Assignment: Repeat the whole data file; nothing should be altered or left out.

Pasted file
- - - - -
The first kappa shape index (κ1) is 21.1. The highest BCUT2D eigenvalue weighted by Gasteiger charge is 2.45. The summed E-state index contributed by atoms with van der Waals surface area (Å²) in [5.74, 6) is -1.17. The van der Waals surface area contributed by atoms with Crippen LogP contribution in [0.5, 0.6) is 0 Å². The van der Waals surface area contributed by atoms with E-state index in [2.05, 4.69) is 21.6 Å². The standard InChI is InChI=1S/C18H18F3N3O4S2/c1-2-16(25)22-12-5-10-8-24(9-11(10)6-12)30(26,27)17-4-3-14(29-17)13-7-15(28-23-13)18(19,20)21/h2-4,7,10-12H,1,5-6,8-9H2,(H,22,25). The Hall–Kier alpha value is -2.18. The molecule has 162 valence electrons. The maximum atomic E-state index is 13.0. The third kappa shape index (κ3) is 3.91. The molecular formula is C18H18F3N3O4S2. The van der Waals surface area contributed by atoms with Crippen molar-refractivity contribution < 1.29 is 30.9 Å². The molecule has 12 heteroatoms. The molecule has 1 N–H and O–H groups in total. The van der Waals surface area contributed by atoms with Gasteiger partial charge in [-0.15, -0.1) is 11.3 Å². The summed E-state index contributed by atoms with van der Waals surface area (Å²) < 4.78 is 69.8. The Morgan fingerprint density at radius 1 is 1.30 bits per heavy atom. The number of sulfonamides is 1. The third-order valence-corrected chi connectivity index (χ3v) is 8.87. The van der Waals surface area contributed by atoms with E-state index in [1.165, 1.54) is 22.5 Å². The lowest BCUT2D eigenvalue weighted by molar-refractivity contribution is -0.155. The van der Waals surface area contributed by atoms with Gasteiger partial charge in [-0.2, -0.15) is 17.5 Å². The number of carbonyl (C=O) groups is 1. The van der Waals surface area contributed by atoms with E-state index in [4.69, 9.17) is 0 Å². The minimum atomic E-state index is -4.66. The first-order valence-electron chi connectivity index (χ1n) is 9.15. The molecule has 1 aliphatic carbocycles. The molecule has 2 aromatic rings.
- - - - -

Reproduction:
The first kappa shape index (κ1) is 21.1. The highest BCUT2D eigenvalue weighted by Gasteiger charge is 2.45. The summed E-state index contributed by atoms with van der Waals surface area (Å²) in [5.74, 6) is -1.17. The van der Waals surface area contributed by atoms with Crippen LogP contribution in [0.5, 0.6) is 0 Å². The van der Waals surface area contributed by atoms with E-state index in [2.05, 4.69) is 21.6 Å². The standard InChI is InChI=1S/C18H18F3N3O4S2/c1-2-16(25)22-12-5-10-8-24(9-11(10)6-12)30(26,27)17-4-3-14(29-17)13-7-15(28-23-13)18(19,20)21/h2-4,7,10-12H,1,5-6,8-9H2,(H,22,25). The Hall–Kier alpha value is -2.18. The molecule has 162 valence electrons. The maximum atomic E-state index is 13.0. The third kappa shape index (κ3) is 3.91. The molecular formula is C18H18F3N3O4S2. The van der Waals surface area contributed by atoms with Crippen molar-refractivity contribution < 1.29 is 30.9 Å². The molecule has 12 heteroatoms. The molecule has 1 N–H and O–H groups in total. The van der Waals surface area contributed by atoms with Gasteiger partial charge in [-0.15, -0.1) is 11.3 Å². The summed E-state index contributed by atoms with van der Waals surface area (Å²) < 4.78 is 69.8. The Morgan fingerprint density at radius 1 is 1.30 bits per heavy atom. The number of sulfonamides is 1. The third-order valence-corrected chi connectivity index (χ3v) is 8.87. The van der Waals surface area contributed by atoms with E-state index in [1.165, 1.54) is 22.5 Å². The lowest BCUT2D eigenvalue weighted by molar-refractivity contribution is -0.155. The van der Waals surface area contributed by atoms with Gasteiger partial charge in [-0.2, -0.15) is 17.5 Å². The number of carbonyl (C=O) groups is 1. The van der Waals surface area contributed by atoms with E-state index in [4.69, 9.17) is 0 Å². The minimum atomic E-state index is -4.66. The first-order valence-electron chi connectivity index (χ1n) is 9.15. The molecule has 1 aliphatic carbocycles. The molecule has 2 aromatic rings.